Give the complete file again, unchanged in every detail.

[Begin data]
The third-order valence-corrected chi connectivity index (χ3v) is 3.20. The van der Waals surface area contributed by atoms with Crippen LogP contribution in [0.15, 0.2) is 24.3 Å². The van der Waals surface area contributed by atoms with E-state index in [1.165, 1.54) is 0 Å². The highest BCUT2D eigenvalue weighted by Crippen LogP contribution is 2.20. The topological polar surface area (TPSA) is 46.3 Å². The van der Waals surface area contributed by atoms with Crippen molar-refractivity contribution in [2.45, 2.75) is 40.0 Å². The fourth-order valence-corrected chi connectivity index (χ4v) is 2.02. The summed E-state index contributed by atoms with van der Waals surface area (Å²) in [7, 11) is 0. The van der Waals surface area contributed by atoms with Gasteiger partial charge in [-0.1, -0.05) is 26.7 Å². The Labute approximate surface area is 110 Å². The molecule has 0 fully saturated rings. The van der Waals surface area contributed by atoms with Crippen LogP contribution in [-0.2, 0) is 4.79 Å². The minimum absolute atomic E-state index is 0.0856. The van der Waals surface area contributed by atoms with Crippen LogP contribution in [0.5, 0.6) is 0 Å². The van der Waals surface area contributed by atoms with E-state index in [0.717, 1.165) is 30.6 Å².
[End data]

The third-order valence-corrected chi connectivity index (χ3v) is 3.20. The van der Waals surface area contributed by atoms with Crippen LogP contribution in [0.15, 0.2) is 24.3 Å². The van der Waals surface area contributed by atoms with E-state index in [1.165, 1.54) is 0 Å². The highest BCUT2D eigenvalue weighted by Crippen LogP contribution is 2.20. The topological polar surface area (TPSA) is 46.3 Å². The van der Waals surface area contributed by atoms with Crippen molar-refractivity contribution in [2.45, 2.75) is 40.0 Å². The fourth-order valence-corrected chi connectivity index (χ4v) is 2.02. The summed E-state index contributed by atoms with van der Waals surface area (Å²) in [7, 11) is 0. The van der Waals surface area contributed by atoms with Gasteiger partial charge in [-0.1, -0.05) is 26.7 Å². The Labute approximate surface area is 110 Å². The molecule has 0 fully saturated rings. The van der Waals surface area contributed by atoms with Crippen LogP contribution in [-0.2, 0) is 4.79 Å². The minimum absolute atomic E-state index is 0.0856. The van der Waals surface area contributed by atoms with Crippen LogP contribution in [0.5, 0.6) is 0 Å². The van der Waals surface area contributed by atoms with E-state index in [0.717, 1.165) is 30.6 Å².